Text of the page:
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Let us consider a very good idea to maintain our health: There is an effective way you can preserve yourself from an increased danger of developing skin cancer.

The Problem

Through the work of nonprofit organizations, such as The Skin Cancer Foundation, the relation between sun exposure and elevated risks of developing skin cancer has become clearly established.

“About 25 years ago, few folks knew about the dangers of excessive, cumulative sun exposure,” says Perry Robins, M.D., president and founder of The Skin Cancer Foundation. “While the connection between sun exposure and skin cancer is widely known today, statistics show that the incidence of skin cancer is continuing to augment rapidly. More than 90 percent of skin cancers are caused by the sun. Nationally, there are more new instances of skin cancer each year than the combined incidence of breast, prostate, lung and colon cancer.”

Some Solutions

To facilitate combat this growing health risk, The Skin Cancer Foundation conducts extensive educational programs and regularly reviews products that can help consumers reduce their health risks from sun exposure. More than 300 products in the U.S. and more than 70 products overseas have been awarded the Foundation’s Seal of Recommendation.

The experience of sunburn can be a extremely efficient (i.e. painful) reminder to heed adequate protection on future occasions. However more importantly, it ought to be a reminder of the long-term consequences of sun exposure on our bodies and health – which can include aging of the skin and skin cancer.

To be able to more fully understand these consequences, let us take a look at exactly what sunburn is, its symptoms and its influence on the body.

Sunburn results when the amount of exposure to the sun, or other ultraviolet light source (e.g. tanning lamps and welding arcs etc.), exceeds the capacity of the body’s protective pigment, melanin, to preserve the skin. Melanin content varies greatly, but in general darker skinned people have more melanin than lighter skinned. (Although fairer skinned people are generally more prone to getting sunburn than darker skinned people, this undoubtedly does not exclude the latter from danger. )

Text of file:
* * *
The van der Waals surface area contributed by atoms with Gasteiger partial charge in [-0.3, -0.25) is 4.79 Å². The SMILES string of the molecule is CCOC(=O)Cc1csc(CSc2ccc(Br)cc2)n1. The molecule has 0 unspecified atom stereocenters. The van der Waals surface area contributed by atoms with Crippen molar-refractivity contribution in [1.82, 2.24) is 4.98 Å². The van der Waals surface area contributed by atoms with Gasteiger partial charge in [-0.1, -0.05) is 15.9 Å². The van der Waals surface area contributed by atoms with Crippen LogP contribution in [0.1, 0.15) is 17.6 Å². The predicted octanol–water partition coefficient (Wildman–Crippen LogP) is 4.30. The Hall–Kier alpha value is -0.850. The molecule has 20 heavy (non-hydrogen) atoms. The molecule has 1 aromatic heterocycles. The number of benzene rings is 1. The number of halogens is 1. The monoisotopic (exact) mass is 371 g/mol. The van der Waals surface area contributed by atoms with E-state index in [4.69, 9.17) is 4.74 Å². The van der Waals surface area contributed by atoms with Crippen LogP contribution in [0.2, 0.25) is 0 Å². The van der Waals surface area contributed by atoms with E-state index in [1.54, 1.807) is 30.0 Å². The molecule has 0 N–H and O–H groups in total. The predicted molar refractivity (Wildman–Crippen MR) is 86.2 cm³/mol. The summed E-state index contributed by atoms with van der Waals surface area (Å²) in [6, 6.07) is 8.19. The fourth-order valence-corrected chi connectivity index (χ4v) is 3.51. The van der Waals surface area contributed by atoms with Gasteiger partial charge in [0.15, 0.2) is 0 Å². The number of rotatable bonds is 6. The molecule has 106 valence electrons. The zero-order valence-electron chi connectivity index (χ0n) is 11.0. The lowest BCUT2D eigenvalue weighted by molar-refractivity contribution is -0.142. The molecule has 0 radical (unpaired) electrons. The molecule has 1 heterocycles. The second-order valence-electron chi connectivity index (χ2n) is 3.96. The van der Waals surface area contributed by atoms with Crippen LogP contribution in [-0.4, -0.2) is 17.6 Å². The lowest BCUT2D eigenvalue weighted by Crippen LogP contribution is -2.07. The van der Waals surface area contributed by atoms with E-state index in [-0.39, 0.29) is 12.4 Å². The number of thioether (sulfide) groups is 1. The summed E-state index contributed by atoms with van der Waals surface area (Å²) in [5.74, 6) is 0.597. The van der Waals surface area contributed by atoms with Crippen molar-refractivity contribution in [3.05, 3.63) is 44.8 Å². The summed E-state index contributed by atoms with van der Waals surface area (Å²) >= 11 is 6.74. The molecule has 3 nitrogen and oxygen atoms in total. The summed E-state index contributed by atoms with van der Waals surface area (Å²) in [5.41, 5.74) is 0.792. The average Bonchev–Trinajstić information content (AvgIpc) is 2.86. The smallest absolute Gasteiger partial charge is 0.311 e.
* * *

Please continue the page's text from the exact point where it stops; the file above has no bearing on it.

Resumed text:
Sunburn destroys cells in the outer layer of the skin, damaging tiny blood vessels under the surface layer. Burns which are deeper into the skin’s layers also damage elastic fibers in the skin, which over time and with repeated sun over-exposure, could lead to the appearance of yellowish, wrinkled and leathery skin.

The damage to skin cells related to excessive UV exposure (either sunlight or tanning lamps etc.) can also include damage to their DNA. It is this repeated DNA damage, which could possibly lead to a cell becoming cancerous. Due to the fact that the incidence of skin cancer is increasing dangerously all over the planet, and with its ability to develop and establish itself in the body long before external signs are seen or detected, paying attention to this aspect of sun exposure and sunburn ought not be ignored or taken lightly if we are sincere about maintaining our good health.

Now at the same time as it may be easier to ignore the effects of sunburn occurring at a cellular level, ignoring the external symptoms of sunburn in the days right now following such exposure is entirely another matter.

While sunburn is commonly not immediately obvious, skin discoloration (ranging from slightly pink to severely red or even purplish) will initially appear from 1 – 24 hours after exposure. though discomfort is usually worst 6 – 48 hours afterward, the burn can continue to develop for 24 – 72 hours after the incident. Where there is skin peeling, this generally occurs 3 – 8 days after the burn occurs.

While less serious sunburns usually cause nothing more than warm or hot skin, a little bit of redness, and tenderness to the exposed area, in more severe cases, extreme redness, swelling and blistering may occur. These blisters filled with fluid may itch and eventually break. This can then cause peeling of the skin, exposing an even more sensitive and vulnerable layer of skin under the surface.

Severe sunburn can lead to very red, blistered skin but could possibly also be accompanied by fever, chills, nausea (in some cases vomiting), and dehydration. In instances of extreme sunburn where the pain is debilitating, medical treatment might be needed.

While the immediate effects of sunburn can certainly be painful and cause pain and discomfort, the real deterrent to UV overexposure should be the potential damage to your long-term health – including the increased risk of premature aging of the skin as well as developing skin cancer.

Finding and taking advantage of shade between 10 a.m. and 4 p.m. is one of The Skin Cancer Foundation’s most important sun protection recommendations.

Please do not allow sunburn and sun over-exposure ruin your chances of enjoying youthful skin and a healthy, attractive body. Keep in mind, the easiest way to heal sunburn will always be to avoid getting in the 1st place !

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